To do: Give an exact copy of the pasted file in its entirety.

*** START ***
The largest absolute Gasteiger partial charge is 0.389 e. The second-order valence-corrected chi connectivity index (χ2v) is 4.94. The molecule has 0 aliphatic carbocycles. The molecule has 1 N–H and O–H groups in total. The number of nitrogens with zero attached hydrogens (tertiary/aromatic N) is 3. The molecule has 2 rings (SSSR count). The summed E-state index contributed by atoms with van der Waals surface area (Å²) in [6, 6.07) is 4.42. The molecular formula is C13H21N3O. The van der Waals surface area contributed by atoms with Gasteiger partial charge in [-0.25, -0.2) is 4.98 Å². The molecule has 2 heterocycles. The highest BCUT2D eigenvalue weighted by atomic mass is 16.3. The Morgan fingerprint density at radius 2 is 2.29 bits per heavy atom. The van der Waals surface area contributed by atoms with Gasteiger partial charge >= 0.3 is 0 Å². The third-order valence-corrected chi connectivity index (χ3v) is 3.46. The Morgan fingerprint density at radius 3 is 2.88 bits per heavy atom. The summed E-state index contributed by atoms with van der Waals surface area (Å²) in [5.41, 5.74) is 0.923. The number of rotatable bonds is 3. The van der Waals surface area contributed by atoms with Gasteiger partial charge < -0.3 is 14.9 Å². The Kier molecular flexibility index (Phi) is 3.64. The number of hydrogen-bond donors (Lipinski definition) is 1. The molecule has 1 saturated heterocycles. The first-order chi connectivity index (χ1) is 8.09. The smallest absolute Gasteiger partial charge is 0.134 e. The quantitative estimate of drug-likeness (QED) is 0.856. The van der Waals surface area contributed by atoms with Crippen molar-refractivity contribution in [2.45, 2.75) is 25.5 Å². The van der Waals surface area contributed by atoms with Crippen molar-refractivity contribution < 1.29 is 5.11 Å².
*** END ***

The largest absolute Gasteiger partial charge is 0.389 e. The second-order valence-corrected chi connectivity index (χ2v) is 4.94. The molecule has 0 aliphatic carbocycles. The molecule has 1 N–H and O–H groups in total. The number of nitrogens with zero attached hydrogens (tertiary/aromatic N) is 3. The molecule has 2 rings (SSSR count). The summed E-state index contributed by atoms with van der Waals surface area (Å²) in [6, 6.07) is 4.42. The molecular formula is C13H21N3O. The van der Waals surface area contributed by atoms with Gasteiger partial charge in [-0.25, -0.2) is 4.98 Å². The molecule has 2 heterocycles. The highest BCUT2D eigenvalue weighted by atomic mass is 16.3. The Morgan fingerprint density at radius 2 is 2.29 bits per heavy atom. The van der Waals surface area contributed by atoms with Gasteiger partial charge >= 0.3 is 0 Å². The third-order valence-corrected chi connectivity index (χ3v) is 3.46. The Morgan fingerprint density at radius 3 is 2.88 bits per heavy atom. The summed E-state index contributed by atoms with van der Waals surface area (Å²) in [5.41, 5.74) is 0.923. The number of rotatable bonds is 3. The van der Waals surface area contributed by atoms with Gasteiger partial charge < -0.3 is 14.9 Å². The Kier molecular flexibility index (Phi) is 3.64. The number of hydrogen-bond donors (Lipinski definition) is 1. The molecule has 1 saturated heterocycles. The first-order chi connectivity index (χ1) is 8.09. The smallest absolute Gasteiger partial charge is 0.134 e. The quantitative estimate of drug-likeness (QED) is 0.856. The van der Waals surface area contributed by atoms with Crippen molar-refractivity contribution in [2.45, 2.75) is 25.5 Å². The van der Waals surface area contributed by atoms with Crippen molar-refractivity contribution < 1.29 is 5.11 Å².